Each week Stephanie, Lenore and I will be featuring a Summer of Love review on our blogs. If you missed Stephanie’s post from Monday, check it out at Once Upon a Chapter. If you missed Lenore’s post from Tuesday, check it out at Celebrity Readers.
Happy Thursday y’all! Today is my stop for Summer of Love, and I’ve got a sweet, YA contemporary romance for you. I enjoyed this one for a multitude of reasons including the biracial MC and the behind the scenes look at a reality TV star’s life. Check out the rest of this week’s posts:
- On Tuesday, Lenore featured rockstar romances and shared her reviews for the Backstage Pass series.
We will be back tomorrow on Celebrity Readers discussing episodes 7 and 8 of Love & Decay Season 1.
This review was written for YA Books Central and is being published here with permission.
I received this book via YA Book Central. This does not affect my opinion of the book or the content of this review.Faking Reality by Sara Fujimura
Published by Tor Teen on 2021-07-13
Length: 320 pages
Reviewing Hardcover from YA Book Central
Reading Challenges: 2021 New Release Challenge, 2021 Summer of Love, COYER 2021
Can a reality star princess transform the boy-next-door into her Cinnamon Roll Prince?
Dakota McDonald swore after “The Great Homecoming Disaster” that she’d never allow her romantic life to be a plot line in her parents’ HGTV show again. But when the restaurant run by the family of her best friend (and secret crush), Leo, is on the line, Dakota might end up eating her own words.
Leo Matsuda dreams of escaping the suffocating demands of working in his family’s restaurant, but the closer he gets to his goal―thanks to the help of his best friend (and secret crush) Dakota―the more reasons there are for him to stay.
Sara Fujimura's Faking Reality is another charming multicultural romance by the award-winning author of Every Reason We Shouldn’t, a National Public Radio Best YA Book of the Year.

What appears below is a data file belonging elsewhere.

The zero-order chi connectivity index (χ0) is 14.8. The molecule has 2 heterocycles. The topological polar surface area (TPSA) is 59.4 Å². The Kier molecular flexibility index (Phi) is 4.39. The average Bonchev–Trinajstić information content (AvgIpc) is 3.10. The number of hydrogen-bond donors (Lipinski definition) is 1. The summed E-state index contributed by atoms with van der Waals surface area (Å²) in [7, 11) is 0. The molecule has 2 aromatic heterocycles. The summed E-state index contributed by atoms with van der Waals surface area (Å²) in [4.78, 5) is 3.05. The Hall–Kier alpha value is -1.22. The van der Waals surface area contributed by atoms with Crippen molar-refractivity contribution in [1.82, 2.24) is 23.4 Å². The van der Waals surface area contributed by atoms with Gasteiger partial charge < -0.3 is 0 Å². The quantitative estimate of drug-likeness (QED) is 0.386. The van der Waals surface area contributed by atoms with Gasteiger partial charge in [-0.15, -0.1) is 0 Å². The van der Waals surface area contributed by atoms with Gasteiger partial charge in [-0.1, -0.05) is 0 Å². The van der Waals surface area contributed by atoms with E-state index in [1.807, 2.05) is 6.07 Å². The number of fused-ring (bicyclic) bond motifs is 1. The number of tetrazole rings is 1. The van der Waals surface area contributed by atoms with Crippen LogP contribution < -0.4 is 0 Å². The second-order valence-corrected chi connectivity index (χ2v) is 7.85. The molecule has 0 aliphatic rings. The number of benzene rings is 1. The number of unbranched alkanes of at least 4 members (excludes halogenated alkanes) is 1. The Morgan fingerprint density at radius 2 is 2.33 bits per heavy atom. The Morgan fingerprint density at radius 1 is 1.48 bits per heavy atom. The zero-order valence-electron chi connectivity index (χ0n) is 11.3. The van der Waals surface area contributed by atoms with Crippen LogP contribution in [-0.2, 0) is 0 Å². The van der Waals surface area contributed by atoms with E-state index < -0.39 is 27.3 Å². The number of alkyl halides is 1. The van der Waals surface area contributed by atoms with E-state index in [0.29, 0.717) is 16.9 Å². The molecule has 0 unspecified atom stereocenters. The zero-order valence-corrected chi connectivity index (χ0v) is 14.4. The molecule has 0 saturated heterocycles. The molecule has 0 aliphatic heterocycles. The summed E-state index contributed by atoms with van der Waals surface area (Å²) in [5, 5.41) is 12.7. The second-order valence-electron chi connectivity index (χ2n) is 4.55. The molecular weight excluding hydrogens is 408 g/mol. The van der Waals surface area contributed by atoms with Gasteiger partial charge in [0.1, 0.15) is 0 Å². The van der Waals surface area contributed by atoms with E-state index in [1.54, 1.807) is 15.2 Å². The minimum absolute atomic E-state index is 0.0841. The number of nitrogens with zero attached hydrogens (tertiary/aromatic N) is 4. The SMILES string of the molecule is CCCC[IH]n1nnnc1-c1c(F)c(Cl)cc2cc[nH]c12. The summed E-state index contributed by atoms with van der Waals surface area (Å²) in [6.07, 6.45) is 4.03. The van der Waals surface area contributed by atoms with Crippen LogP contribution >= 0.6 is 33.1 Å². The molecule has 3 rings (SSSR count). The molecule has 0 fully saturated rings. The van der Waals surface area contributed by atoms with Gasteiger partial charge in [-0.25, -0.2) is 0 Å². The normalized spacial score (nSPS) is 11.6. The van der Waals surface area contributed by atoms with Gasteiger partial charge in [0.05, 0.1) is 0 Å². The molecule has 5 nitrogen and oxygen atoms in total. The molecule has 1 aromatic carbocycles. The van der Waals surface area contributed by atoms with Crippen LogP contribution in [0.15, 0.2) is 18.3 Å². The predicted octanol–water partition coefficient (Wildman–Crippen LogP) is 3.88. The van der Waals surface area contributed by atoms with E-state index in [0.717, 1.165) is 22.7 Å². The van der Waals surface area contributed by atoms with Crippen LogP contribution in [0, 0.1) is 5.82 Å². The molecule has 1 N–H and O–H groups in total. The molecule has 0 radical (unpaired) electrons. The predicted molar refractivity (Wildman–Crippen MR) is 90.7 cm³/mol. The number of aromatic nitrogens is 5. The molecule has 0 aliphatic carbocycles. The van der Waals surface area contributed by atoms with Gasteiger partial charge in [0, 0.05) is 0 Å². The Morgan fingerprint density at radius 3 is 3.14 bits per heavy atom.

Faking Reality by Sara Fujimura is a sweet, contemporary teen romance about a reality TV star, her best friend, and growing up. Living her life online and in the public eye has never been easy, and Dakota can’t say she is upset that her reign as America’s DIY princess is coming to an end. Her entire life has been dictated by her parents’ HGTV show. Their fans have watched Dakota grow up and been invested in her life before it even began, making Dakota’s real life difficult to navigate. With the camera present, it is hard to determine who are her real friends and who are faking it, even dating is not an option after the previous year’s disastrous homecoming dance. But once the cameras are gone for good, Dakota plans to let her crush know how she truly feels.
What I Loved:
I really liked Dakota. While the book’s blurb promises romance, I found myself more drawn to Dakota’s life as a TV star. How she navigates the pressures surrounding the show, how she balances school and work, and even how she makes time for her best friend were all fascinating to me. I really empathized with her struggles to live basically two lives: her TV DIY perfect daughter and the quirky high school junior. I also enjoyed seeing that she did enjoy what she did on the show and how good she is at it. It may have inspired a few DIY projects around my own house.
Leo is lovely. He is quiet, camera-shy, and so steadfast. I immediately understood Dakota’s attraction to him. His loyalty to his family’s restaurant and his easy friendship with Dakota endeared him to me. His own struggles with the restaurant’s money problems and his need to raise funds to go on a once-in-a-lifetime trip with Dakota to Japan made me ache for him.
What Left Me Wanting More:
As I’ve already mentioned, the romance is on the light side. The blurb makes it sounds like the romance will be the main focus of the plot, and while yes, Dakota does pine for Leo, it really focuses more on her work on the show. We also get glimpses of her friendship, but the romance is about nonexistent.
While I appreciated that both Dakota and Leo are biracial, this was really in the background and not a prominent theme in the book, aside from their desire to attend the school’s trip to Japan.
There is also some LGBTQ+ representation, but again it is in the background and not a feature of the story.
Final Thought: With a dash of romance and a sprinkling of Japanese American culture, Faking Reality is a sweet contemporary featuring the importance of friendship, how to cope with change, and the butterflies of first love.